Israel Air Force chief indicates no total security against multi-directional missiles

Israeli Air Force chief Maj. Gen. Ido Nehushtan told a Tel Aviv University audience Friday, Nov. 27: “The time for hard decisions is fast approaching,” adding “The range of security threats to Israel is very complex and we must prepare for all exigencies.” He was addressing a ceremony marking 30 years of the IDF’s Talpiot program which offers hi-tech, math and physics training and degrees for high IQ conscripts to join special projects.
Nehushtan was clearly referring to the No. 1 security challenge facing Israel, which is Iran’s nuclear weapons program and its constant threats against the Jewish state. debkafile‘s military experts translate the “hard decisions,” he referred to as the tough choice of priorities facing government and military decision-makers in a potential war. They would have to choose between striking Iran’s ballistic missile bases or the missiles pointing at Israel from Syria, Lebanon and the Gaza Strip, as well dealing with hostile ships facing Israel from a fifth direction, the Mediterranean.
All five potential fronts were addressed by the joint US-Israel Juniper Cobra 10 missile interception exercise that took place for two weeks at the beginning of November. US and Israeli forces successfully practiced close sync between their interceptors, radar and electronic jamming systems.
It also exposed a major vulnerability: In the event of a coordinated missile offensive from several directions, Israel would be unable to extend total security both to its missile bases, airfields and strategic sites and also to its civilian population. The Israeli Air force is not capable of knocking out at once all five potential sources of missile attacks.
This means that if the Israel air force first targeted Iran, Syria and Hizballah would be free to provide Iran with active support by sending their missiles and rockets flying into Israel from its northern borders before their bases can be seriously impaired in an Israeli counter-attack. This gap in Israel’s defenses leaves large parts of Israel open to attack – and not just the northern region which was blasted by Hizballah in 2006. Iran has provided its Lebanese proxy with upgraded rockets for reaching further south to Israel’s central urban heartland of Greater Tel Aviv.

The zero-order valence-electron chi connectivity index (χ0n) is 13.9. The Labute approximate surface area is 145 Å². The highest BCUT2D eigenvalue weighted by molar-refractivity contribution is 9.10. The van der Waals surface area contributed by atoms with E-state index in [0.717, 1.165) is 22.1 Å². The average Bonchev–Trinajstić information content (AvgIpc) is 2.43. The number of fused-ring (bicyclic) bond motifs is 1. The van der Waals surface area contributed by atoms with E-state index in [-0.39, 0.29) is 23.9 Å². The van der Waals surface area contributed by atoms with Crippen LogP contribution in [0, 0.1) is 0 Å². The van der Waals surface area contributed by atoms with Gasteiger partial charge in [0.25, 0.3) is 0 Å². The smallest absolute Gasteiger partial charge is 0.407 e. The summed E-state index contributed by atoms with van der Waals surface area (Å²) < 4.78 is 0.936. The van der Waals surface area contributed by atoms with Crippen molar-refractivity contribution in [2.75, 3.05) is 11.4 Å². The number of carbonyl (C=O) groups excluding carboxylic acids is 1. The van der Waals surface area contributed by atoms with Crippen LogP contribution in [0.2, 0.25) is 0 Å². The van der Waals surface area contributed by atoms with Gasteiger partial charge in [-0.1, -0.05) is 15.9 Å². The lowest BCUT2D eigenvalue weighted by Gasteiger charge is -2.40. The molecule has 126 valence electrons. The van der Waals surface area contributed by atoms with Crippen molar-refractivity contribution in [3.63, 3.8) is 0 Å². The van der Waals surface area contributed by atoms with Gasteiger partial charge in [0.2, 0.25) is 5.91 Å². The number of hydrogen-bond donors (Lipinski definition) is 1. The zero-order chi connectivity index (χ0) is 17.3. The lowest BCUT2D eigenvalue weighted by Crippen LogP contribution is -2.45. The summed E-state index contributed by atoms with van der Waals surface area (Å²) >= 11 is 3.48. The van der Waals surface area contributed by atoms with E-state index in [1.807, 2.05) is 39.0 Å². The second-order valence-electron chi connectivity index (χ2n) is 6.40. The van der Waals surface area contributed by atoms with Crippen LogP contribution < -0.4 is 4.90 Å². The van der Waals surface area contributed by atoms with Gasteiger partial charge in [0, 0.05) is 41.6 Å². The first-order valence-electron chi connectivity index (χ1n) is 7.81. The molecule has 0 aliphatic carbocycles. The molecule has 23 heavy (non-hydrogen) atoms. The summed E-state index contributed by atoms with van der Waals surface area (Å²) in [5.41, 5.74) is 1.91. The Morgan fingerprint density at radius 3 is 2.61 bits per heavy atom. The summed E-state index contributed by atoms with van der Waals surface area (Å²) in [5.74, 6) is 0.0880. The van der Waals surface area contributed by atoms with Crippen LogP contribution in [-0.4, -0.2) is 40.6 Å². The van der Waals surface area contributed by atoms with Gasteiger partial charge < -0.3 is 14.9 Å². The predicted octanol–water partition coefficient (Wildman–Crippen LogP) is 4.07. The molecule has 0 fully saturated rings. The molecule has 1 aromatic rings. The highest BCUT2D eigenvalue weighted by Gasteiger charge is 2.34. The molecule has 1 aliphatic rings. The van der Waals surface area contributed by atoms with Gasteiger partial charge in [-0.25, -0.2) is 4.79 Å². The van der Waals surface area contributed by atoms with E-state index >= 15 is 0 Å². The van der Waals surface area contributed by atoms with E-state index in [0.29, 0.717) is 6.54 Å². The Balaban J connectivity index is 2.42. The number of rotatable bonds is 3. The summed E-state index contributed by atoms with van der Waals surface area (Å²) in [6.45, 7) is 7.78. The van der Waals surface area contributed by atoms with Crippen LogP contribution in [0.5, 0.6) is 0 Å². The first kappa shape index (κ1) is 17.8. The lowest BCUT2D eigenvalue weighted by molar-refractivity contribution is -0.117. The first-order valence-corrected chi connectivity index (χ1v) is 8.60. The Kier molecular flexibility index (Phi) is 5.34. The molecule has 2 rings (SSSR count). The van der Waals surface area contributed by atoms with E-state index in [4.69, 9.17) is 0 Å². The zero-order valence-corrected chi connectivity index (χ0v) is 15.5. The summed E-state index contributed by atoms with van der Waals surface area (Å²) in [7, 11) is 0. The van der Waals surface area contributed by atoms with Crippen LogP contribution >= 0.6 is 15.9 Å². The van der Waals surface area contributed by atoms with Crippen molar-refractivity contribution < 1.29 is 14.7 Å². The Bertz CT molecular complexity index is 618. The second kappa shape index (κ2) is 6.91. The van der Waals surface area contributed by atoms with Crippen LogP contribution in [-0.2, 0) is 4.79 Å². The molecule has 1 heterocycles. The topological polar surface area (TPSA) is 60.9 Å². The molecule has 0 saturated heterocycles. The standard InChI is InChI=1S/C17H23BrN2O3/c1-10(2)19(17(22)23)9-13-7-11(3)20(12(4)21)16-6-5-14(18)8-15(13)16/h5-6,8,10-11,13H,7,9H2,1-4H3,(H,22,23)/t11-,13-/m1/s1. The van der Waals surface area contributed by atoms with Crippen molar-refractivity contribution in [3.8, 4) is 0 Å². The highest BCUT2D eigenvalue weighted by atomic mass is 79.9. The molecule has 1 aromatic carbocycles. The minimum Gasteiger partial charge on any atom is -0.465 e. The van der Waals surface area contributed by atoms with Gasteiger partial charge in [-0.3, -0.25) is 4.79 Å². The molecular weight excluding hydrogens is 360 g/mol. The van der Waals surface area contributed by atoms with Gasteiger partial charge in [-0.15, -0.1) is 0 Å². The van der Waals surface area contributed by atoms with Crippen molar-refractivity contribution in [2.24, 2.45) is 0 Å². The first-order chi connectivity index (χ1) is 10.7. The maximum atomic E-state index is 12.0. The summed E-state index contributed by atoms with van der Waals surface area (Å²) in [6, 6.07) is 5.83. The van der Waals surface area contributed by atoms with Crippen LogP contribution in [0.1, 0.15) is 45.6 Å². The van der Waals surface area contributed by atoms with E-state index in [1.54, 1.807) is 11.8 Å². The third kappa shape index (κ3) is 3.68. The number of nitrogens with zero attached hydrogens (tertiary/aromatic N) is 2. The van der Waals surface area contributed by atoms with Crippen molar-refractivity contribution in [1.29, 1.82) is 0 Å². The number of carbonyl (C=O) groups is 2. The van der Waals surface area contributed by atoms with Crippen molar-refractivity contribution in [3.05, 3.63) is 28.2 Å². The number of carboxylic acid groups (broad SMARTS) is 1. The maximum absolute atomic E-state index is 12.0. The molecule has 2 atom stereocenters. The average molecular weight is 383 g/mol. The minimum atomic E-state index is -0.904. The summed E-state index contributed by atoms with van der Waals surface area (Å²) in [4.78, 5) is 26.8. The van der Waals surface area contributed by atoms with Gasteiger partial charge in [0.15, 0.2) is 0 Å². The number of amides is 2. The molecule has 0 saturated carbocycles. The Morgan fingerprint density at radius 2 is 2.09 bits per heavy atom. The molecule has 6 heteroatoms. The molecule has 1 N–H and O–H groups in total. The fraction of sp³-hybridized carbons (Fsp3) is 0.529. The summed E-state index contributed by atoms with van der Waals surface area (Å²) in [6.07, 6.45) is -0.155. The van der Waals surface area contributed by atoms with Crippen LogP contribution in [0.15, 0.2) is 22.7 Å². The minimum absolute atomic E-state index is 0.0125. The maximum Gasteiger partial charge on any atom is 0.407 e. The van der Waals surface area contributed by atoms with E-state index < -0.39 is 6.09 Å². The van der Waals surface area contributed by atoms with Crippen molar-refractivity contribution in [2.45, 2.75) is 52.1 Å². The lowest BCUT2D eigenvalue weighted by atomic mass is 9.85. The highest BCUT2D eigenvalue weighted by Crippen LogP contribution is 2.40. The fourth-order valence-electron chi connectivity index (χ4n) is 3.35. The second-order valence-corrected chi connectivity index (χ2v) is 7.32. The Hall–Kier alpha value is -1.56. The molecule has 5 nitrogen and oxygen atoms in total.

Defense minister Ehud Barak had this expanded peril in the mind when he said Wednesday, Nov. 25, that
Hizballah’s next attack would expose all of Lebanon, not just the south, to Israel counter-strikes. He said this time unlike in 2006, the Lebanese government would be held responsible, given that the Iran-backed Shiite group had scattered its missile bases across the country.
Barak was flashing signals to the Lebanese and Syrian governments – as well as the Palestinian Hamas in Gaza – that they risked their countries being totally devastated if they opted to retaliate on Iran’s behalf for an Israeli strike on the Islamic republic nuclear installations.
He also left the door open to possible pre-emptive Israeli strikes to demolish the missiles Syria, Hizballah and the Hamas have been steadily stockpiling.
The next day, Thursday, Nov. 26, deputy defense minister Mattan Vilnai promised to present the government with a complete missile defense program for the population within two weeks. He said there was no way the state could provide enough shelters for everyone, so his plan would provide for the rapid fortification of residential buildings and the enforcement of walls in apartments and stair wells. The ministry had learned from the Juniper Cobra that in the short time available before a possible military confrontation, this was the fastest and safest way to make sure that most people stayed put in an emergency and did not go wandering across the country and getting in the way of military operations.
All three statements by the Air Force commander, the defense minister and his deputy followed came in quick succession in the space of a week, during which civil defense measures and siren alerts were tested in different parts of Israel.

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